She writes about the days tears have become the only prayer she knows, prayers that she repeats “night and day; sunrise, sunset”.
As she prays, she reminds herself that she is praying to a God who had “let the Israelites stay lost for decades”.
“They begged to arrive in the Promised Land, but instead He let them wander, answering prayers they didn’t pray,” she writes. “For forty years, their shoes didn’t wear out. Fire lit their path each night. Every morning, He sent them mercy-bread from heaven.
“I look hard for the answers to the prayers that I didn’t pray. I look for the mercy-bread that He promised to bake fresh for me each morning. The Israelites called it manna, which means ‘what is it?'”
Yet her despair has not blinded her to God’s presence.
In her blogpost “God is on the bathroom floor”, she says: “I see mercy in the dusty sunlight that outlines the trees, in my mother’s crooked hands, in the blanket my friend left for me, in the harmony of the wind chimes.
“It’s not the mercy that I asked for, but it is mercy nonetheless. And I learn a new prayer: thank you. It’s a prayer I don’t mean yet, but will repeat until I do.”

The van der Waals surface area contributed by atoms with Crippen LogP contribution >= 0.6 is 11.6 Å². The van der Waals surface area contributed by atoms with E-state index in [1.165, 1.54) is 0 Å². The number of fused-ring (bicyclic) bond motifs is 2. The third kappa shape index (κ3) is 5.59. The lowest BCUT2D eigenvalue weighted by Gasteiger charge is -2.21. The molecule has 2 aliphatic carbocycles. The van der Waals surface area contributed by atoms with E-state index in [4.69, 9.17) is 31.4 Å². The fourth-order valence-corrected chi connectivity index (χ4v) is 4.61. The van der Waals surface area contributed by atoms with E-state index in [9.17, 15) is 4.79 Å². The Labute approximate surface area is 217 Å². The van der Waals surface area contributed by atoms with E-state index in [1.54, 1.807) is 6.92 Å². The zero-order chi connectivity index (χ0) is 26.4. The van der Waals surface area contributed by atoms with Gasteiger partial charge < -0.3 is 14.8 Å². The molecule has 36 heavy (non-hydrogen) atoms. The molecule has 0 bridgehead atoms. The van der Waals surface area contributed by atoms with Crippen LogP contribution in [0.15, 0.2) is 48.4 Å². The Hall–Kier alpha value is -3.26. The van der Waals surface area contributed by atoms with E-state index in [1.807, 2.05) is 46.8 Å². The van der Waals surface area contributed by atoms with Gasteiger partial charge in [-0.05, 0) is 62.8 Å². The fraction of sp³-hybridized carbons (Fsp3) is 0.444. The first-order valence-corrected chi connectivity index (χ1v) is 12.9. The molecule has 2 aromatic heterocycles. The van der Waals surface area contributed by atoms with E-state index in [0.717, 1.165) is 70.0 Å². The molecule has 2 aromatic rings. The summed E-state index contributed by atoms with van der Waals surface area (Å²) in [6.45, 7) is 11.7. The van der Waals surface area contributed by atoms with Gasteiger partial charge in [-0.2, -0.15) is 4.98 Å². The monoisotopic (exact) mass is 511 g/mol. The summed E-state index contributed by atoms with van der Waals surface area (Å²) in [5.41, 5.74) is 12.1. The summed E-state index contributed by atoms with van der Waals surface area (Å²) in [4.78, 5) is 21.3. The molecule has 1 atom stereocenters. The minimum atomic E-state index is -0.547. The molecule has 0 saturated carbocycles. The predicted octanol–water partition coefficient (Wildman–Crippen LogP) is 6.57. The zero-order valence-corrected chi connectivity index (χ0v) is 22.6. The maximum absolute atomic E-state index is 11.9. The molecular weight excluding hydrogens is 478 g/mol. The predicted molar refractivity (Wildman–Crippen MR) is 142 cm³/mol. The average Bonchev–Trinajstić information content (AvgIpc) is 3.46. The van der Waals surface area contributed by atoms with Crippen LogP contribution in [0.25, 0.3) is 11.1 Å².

Even in the dark, as she is curled on the bathroom floor, she cries to God and curses Him in the same breath, she says, until all that is left is a whimper. Darkness is an easy abyss to lie in.
“He doesn’t take away my darkness, he adds light. He doesn’t spare me of thirst, he brings water.”
But in this darkness, as she lies on the bathroom floor, there is a meeting with God.
“I am God’s downstairs neighbour, banging on the ceiling with a broomstick. I show up at His door every day. Sometimes with songs, sometimes with curses. Sometimes apologies, gifts, questions, demands. Sometimes I use my key under the mat to let myself in. Other times, I sulk outside until He opens the door to me Himself.
“Call me bitter if you want to – that’s fair. Count me among the angry, the cynical, the offended, the hardened. But count me also among the friends of God. For I have seen Him in rare form. I have felt His exhale, laid in His shadow, squinted to read the message He wrote for me in the grout: ‘I’m sad too.'”